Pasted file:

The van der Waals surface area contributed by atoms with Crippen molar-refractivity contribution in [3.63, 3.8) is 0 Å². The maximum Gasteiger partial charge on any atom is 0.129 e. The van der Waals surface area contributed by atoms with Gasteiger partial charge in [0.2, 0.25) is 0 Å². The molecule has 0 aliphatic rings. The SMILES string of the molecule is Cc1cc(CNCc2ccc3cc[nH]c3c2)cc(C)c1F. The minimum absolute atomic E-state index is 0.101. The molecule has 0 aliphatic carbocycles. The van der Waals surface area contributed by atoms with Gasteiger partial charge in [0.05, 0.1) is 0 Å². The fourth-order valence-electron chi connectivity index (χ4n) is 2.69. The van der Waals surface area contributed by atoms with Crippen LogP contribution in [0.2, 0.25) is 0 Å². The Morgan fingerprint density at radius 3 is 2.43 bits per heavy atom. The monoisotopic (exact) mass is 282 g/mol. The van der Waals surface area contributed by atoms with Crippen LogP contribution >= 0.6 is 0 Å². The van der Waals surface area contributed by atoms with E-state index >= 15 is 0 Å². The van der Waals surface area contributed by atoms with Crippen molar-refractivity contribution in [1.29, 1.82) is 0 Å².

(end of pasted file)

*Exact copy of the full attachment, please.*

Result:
The van der Waals surface area contributed by atoms with Crippen molar-refractivity contribution in [3.63, 3.8) is 0 Å². The maximum Gasteiger partial charge on any atom is 0.129 e. The van der Waals surface area contributed by atoms with Gasteiger partial charge in [0.2, 0.25) is 0 Å². The molecule has 0 aliphatic rings. The SMILES string of the molecule is Cc1cc(CNCc2ccc3cc[nH]c3c2)cc(C)c1F. The minimum absolute atomic E-state index is 0.101. The molecule has 0 aliphatic carbocycles. The van der Waals surface area contributed by atoms with Gasteiger partial charge in [0.05, 0.1) is 0 Å². The fourth-order valence-electron chi connectivity index (χ4n) is 2.69. The van der Waals surface area contributed by atoms with Crippen LogP contribution in [0.2, 0.25) is 0 Å². The Morgan fingerprint density at radius 3 is 2.43 bits per heavy atom. The monoisotopic (exact) mass is 282 g/mol. The van der Waals surface area contributed by atoms with Crippen LogP contribution >= 0.6 is 0 Å². The van der Waals surface area contributed by atoms with E-state index >= 15 is 0 Å². The van der Waals surface area contributed by atoms with Crippen molar-refractivity contribution in [1.29, 1.82) is 0 Å².